Syria warns setting up safe zones for civilians unsafe
Beirut — Syria warned Monday of safe zones for civilians that U.S. President Donald Trump has expressed interest in creating, saying it would have to come in coordination with the Syrian government, otherwise it would be unsafe and violate the Arab nation’s sovereignty.
The announcement was made in Damascus by Foreign Minister Walid al-Moallem during a meeting with the head of the U.N. refugee agency UNHCR, Filippo Grandi, who began an official visit to Syria on Monday.
The announcement came about a week after the Trump administration’s expressed interest in setting up safe zones for civilians in war-torn Syria, an idea that was greeted with caution by Russia and Turkey, who have taken the lead in the latest peace efforts to end the Mideast country’s devastating six-year war.
The idea of safe zones, proposed by both Republican Donald Trump and Democrat Hillary Clinton during the U.S. presidential election campaign, was ruled out by the Obama administration for fear it would put U.S. aircraft in harm’s way with Russia waging an air campaign to aid Syrian President Bashar Assad’s forces since September 2015.
The recent rapprochement between Russia and Turkey, a key backer of Syrian rebels which now has thousands of troops in northern Syria, in theory makes the creation of safe zones more achievable. So does Trump’s pledge to mend ties with Moscow.
However, Syrian state news agency, SANA, said the foreign ministry and UNHCR officials agreed that any attempt to impose safe zones without coordination with the Syrian government will be an “unsafe act and will pose a violation of the Syrian sovereignty.”
Meanwhile, Al-Moallem called on all Syrians refugees who fled the war in their homeland to return home, pledging that the government will meet all their needs. It was not clear if the call was related to Trump’s signing of executive orders placing a 90-day ban on travel to the U.S. by citizens of Iraq, Syria, Iran, Sudan, Libya, Somalia or Yemen, and a 120-day suspension of the U.S. refugee program. Syrians are indefinitely blocked from entry.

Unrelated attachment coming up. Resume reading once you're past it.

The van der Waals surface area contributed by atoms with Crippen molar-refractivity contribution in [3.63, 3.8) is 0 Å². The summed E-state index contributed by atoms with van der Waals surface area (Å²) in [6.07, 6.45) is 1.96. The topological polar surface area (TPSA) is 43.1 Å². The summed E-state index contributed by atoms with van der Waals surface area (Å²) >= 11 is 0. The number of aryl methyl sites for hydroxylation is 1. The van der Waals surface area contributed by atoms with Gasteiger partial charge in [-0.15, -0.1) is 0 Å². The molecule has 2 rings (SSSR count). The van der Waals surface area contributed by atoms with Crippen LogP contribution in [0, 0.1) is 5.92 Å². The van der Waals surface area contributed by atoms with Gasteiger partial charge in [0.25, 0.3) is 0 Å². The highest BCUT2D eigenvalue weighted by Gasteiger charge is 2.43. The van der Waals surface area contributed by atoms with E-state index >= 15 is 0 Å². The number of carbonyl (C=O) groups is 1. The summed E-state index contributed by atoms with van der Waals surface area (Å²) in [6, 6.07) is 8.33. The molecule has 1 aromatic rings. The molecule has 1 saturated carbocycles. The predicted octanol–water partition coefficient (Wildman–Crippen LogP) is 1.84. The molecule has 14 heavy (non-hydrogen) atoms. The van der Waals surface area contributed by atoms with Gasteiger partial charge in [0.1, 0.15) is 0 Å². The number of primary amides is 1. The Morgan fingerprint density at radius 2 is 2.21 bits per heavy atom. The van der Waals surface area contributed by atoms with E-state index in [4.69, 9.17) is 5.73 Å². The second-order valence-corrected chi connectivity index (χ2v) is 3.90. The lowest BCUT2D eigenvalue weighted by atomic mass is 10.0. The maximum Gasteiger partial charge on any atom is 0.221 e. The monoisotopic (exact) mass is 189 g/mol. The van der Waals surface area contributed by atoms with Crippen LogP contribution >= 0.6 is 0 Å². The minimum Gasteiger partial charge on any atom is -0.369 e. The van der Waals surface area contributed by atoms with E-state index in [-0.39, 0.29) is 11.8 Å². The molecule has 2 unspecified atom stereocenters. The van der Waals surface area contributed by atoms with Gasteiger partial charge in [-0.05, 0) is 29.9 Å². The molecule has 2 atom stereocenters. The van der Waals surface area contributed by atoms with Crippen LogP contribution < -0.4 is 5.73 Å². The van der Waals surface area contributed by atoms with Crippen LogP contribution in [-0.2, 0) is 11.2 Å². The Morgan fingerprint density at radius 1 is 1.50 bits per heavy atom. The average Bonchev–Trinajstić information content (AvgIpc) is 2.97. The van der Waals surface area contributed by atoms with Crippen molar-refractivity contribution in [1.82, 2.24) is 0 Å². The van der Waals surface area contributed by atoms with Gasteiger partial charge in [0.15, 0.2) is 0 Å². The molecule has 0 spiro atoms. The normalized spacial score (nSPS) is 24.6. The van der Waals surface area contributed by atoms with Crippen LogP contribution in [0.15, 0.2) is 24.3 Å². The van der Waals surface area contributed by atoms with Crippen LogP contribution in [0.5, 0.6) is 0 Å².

Syria’s conflict, which began in March 2011, has displaced half the country’s population and sent more than four million Syrians as refugees, mostly to neighboring countries.
SANA said al-Moallem briefed Grandi on the “huge efforts” the Syrian government is exerting to improve the living conditions of its people and the displaced as well.
For his part, Grandi stressed that the offering of humanitarian aid will continue.
Earlier on Monday, the Syrian military said the evacuation of rebels and their families from the Barada Valley as part of an agreement to surrender the capital region’s primary water source has been completed.
The military said via the Telegram messaging system that 1,142 fighters and 760 members of their families have been evacuated from the region northwest of the capital Damascus. They were taken in buses to the rebel-held northwestern province of Idlib.
The evacuation marks the end of a nearly six-week-long standoff between rebels and pro-government forces that led to severe water cuts to some 5 million people around Damascus.
It said more people are to be evacuated from the nearby village of Harira but it has been delayed because the roads are closed with snow.
Meanwhile, the Russian military said its heavy bombers struck the Islamic State group in eastern Syria on Monday, the latest in a series of such raids in recent days.
The Russian Defense Ministry said six Tu-22M3 bombers flew from their base in Russia to strike IS targets in the province of Deir el-Zour. It followed four previous such raids Jan. 21-25. Monday’s raid targeted two militant command facilities along with weapons and ammunition depots and militants.
Syrian troops have been struggling to repel an IS offensive in Deir el-Zour since earlier this month. The extremists control the entire province except for a small pocket of the provincial capital and a nearby air base.